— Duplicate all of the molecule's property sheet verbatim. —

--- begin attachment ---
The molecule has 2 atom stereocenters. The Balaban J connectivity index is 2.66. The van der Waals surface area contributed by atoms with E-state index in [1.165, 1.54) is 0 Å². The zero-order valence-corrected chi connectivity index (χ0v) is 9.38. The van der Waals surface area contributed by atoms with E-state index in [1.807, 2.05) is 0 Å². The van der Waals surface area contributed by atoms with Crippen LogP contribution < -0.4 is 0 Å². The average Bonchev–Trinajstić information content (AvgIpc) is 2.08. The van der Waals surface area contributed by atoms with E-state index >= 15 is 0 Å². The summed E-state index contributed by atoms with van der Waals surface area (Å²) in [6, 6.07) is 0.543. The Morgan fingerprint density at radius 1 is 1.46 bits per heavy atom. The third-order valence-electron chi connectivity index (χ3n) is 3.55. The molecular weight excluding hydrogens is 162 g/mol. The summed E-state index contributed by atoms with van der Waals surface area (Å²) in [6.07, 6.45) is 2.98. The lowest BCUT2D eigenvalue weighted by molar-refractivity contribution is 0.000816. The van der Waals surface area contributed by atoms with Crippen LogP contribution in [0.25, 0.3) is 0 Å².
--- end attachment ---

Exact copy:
The molecule has 2 atom stereocenters. The Balaban J connectivity index is 2.66. The van der Waals surface area contributed by atoms with E-state index in [1.165, 1.54) is 0 Å². The zero-order valence-corrected chi connectivity index (χ0v) is 9.38. The van der Waals surface area contributed by atoms with E-state index in [1.807, 2.05) is 0 Å². The van der Waals surface area contributed by atoms with Crippen LogP contribution < -0.4 is 0 Å². The average Bonchev–Trinajstić information content (AvgIpc) is 2.08. The van der Waals surface area contributed by atoms with E-state index >= 15 is 0 Å². The summed E-state index contributed by atoms with van der Waals surface area (Å²) in [6, 6.07) is 0.543. The Morgan fingerprint density at radius 1 is 1.46 bits per heavy atom. The third-order valence-electron chi connectivity index (χ3n) is 3.55. The molecular weight excluding hydrogens is 162 g/mol. The summed E-state index contributed by atoms with van der Waals surface area (Å²) in [6.07, 6.45) is 2.98. The lowest BCUT2D eigenvalue weighted by molar-refractivity contribution is 0.000816. The van der Waals surface area contributed by atoms with Crippen LogP contribution in [0.25, 0.3) is 0 Å².